More Exciting: The Classics or the Tour?

<strong>Cyclists who reach the last stage of the Tour de France ride along the Champs-?lys?es.</strong><br><br>Photo: Bruce Hildenbrand

Those who follow the European racing scene have two major seasons, spring and summer.

The Union Cycliste International (UCI), which governs the sport of cycling, has been trying hard to get everyone to pay attention in the fall, but it is really the Classics in April and the Tour de France in July which sends the tifosi (that's Italian for fans) into a feeding frenzy.

One question worth asking is which is better racing? Are the Classics, with the mud, sweat and gears, more riveting than the Tour de France, where the overall contenders soar towards the sky in the big mountains as if on wings?

One Day to Give It Everything They've Got

During the Classics, we see hard men suffering in conditions that more times than not can be described in one word: epic. If it isn't snowing, then a chilling rain creates gooey mud and incredibly slippery conditions—making the racing hard for all involved. And it makes the racing even harder if you are trying to play catch up.

I remember in 2002 when three-time USPRO champion Freddie Rodriguez was having a dream season at the Classics. He was third at Milan-San Remo and led the peloton over the Patersberg in the Tour of Flanders. At Paris-Roubaix he was clearly a contender, but a crash in the rain dropped him from the front group. In pressing to get back up to the leaders he crashed at least three more times. He finally arrived at the velodrome in Roubaix in tears, five minutes down on the winner.

2002 was also the year that George Hincapie was on his way to yet another podium finish at Roubaix, only to plummet down a ditch in an untimely crash that was also caused by the wet cobblestones. His breakaway companion and teammate, Tom Boonen, went on to reach his first podium. He has since won the race three times.

Undoubtedly, the most famous spring classic story of survival was the 1980 Liege-Bastogne-Liege, where a freak snowstorm decimated the field. Five-time Tour de France winner Bernard Hinault attacked at the height of the storm and went on to win by nearly 10 minutes. To this day, he maintains that his hands are still affected by the cold he experienced during that race.

Designed for the All-Around Cyclists

While the Classics seem to showcase hard men in epic conditions, the Tour de France is more like a greyhound race. To climb in the big mountains, it is your strength-to-weight ratio that matters, which favors the diminutive riders. But because time trials also play a very critical role, if you are too small, then on the flat races against the clock you might not have enough power to produce a competitive effort.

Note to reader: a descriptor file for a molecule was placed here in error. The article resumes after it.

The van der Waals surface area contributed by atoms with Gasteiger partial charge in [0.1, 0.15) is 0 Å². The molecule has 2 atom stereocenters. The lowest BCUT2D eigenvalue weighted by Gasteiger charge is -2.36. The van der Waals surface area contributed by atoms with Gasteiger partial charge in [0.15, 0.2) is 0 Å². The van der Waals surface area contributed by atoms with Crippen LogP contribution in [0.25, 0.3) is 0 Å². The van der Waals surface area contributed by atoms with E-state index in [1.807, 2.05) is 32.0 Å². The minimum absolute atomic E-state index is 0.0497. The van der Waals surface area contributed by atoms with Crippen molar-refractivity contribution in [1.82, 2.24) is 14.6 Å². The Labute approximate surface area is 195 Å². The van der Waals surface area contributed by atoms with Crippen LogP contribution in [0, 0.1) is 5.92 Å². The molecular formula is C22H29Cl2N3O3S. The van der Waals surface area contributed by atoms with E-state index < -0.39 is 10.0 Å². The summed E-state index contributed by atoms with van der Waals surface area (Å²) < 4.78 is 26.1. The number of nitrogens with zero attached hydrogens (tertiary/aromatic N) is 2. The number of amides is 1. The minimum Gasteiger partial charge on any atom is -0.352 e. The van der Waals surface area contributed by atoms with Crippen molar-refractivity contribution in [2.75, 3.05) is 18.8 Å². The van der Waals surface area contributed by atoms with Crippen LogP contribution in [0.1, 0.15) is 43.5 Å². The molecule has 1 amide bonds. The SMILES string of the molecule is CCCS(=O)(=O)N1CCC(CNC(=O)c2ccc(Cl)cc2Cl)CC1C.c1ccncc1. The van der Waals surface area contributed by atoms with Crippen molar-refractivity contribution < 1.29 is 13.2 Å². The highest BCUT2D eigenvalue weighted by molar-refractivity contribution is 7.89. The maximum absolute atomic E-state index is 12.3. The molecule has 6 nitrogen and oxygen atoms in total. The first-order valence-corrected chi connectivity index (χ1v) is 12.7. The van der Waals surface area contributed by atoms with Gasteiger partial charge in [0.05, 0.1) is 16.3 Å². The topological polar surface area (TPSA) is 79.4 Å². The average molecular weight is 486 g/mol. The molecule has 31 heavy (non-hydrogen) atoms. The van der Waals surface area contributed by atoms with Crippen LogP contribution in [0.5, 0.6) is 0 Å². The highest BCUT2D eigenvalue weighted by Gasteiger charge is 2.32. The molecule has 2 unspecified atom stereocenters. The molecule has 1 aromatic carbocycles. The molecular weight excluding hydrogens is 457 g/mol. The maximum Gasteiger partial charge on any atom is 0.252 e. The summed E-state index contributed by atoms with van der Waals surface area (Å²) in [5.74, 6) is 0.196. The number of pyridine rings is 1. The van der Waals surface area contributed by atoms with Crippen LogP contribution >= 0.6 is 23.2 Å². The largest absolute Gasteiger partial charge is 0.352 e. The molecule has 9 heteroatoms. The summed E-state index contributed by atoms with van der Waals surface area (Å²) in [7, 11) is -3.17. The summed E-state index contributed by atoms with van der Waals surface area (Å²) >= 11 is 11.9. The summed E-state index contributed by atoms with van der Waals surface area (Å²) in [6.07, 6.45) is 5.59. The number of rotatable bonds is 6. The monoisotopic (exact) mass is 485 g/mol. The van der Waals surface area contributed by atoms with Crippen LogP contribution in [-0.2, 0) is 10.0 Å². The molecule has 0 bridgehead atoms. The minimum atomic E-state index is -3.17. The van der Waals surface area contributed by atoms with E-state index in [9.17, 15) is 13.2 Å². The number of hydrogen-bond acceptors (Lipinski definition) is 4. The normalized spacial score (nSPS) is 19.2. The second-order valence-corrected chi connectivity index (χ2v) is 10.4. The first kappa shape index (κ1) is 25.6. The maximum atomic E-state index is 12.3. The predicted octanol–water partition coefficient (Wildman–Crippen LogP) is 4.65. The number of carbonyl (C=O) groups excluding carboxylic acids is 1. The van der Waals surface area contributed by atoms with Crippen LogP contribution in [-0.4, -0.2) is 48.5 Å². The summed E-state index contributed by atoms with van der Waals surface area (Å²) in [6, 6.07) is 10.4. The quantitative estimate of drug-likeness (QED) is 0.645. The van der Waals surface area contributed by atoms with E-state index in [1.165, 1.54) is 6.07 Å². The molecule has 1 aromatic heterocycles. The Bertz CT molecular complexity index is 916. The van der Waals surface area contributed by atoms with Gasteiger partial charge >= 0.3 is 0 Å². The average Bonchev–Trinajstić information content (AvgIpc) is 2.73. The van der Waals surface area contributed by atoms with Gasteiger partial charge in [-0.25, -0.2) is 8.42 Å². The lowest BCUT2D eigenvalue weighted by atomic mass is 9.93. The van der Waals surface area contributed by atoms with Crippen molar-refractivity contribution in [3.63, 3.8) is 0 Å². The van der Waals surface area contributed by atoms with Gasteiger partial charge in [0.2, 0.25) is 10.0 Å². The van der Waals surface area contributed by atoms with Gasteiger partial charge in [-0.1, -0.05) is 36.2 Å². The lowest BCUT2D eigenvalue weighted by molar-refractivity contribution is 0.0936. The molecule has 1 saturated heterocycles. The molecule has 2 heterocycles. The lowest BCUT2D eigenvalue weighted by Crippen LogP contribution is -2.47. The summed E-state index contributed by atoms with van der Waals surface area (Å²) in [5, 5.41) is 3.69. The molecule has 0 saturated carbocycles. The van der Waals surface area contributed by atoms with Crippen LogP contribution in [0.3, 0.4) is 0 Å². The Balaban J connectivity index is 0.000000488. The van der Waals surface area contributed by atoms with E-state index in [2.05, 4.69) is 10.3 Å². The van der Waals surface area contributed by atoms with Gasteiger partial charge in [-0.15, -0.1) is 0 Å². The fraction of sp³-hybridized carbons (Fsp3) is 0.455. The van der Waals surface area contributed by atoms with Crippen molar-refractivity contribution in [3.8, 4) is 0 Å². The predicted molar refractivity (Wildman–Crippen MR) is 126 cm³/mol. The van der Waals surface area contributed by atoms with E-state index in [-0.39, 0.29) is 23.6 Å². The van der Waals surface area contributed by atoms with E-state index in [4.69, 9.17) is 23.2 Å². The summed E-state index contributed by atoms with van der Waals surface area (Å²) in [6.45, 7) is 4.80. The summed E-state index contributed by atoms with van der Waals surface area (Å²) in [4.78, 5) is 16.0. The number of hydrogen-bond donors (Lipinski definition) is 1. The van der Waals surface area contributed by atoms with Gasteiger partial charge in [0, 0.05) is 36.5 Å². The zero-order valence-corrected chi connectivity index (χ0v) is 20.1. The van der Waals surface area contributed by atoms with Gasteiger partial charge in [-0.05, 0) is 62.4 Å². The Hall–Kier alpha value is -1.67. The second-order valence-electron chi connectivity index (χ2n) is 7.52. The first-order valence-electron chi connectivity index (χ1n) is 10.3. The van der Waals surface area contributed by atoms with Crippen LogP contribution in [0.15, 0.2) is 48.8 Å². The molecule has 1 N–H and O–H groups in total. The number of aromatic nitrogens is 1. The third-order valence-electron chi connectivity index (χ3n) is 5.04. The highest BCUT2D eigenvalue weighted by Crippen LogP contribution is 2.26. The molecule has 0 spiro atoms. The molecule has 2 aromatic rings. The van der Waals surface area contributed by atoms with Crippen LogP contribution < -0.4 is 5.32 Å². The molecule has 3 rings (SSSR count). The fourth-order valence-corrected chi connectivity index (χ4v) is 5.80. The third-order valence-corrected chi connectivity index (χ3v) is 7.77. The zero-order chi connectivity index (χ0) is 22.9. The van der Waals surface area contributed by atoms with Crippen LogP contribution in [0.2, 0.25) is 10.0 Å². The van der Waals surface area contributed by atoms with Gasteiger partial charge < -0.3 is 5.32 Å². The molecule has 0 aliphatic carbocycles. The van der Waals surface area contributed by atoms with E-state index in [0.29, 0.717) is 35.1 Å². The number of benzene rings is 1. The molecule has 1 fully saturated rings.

Not so long ago, riders like Eddy Merckx, Greg LeMond and Bernard Hinualt were able to win or at least be very competitive in both the Tour and the Classics in the same season. But in modern times, while some Tour contenders will ride a hilly race like Liege-Bastogne-Liege, the cast of characters usually changes when summer arrives.

What draws many of fans to the Tour is the drama in the high mountains. The snow-covered Alps and Pyrenees provide the perfect backdrop for the battles which shape the Tour. Not only do we see riders like Alberto Contador float up the climbs as if on a motor bike, but just as riveting are the scenes of the hopefuls who have blown up and ride as if their tires are glued to the roadway.

While luck plays a big part in the Classics, the Tour's time trials are the race of truth. You either have it or you don't, and a rider's fate is left solely in his own hands...well, actually, his legs.

While some contend that the Classics are king and others maintain that the Tour is the only race that matters, true cycling fan will get sweaty palms at a Big Wheel race for three-year-olds. We can applaud the efforts of the mudmen who hope that their strength and lady luck will allow them to shine. We can also applaud the efforts of the angels of the mountains who hope that over a three-week period they can ride at consistent enough level to put them on the podium in Paris. Hey, it's all bike racing.

Bruce Hildenbrand is a freelance journalist covering cycling and a host of other outdoor-related sports. Find the latest news, rumors and more on his Active Expert blog. He splits his time between Mountain View, California, Boulder, Colorado, and Europe.

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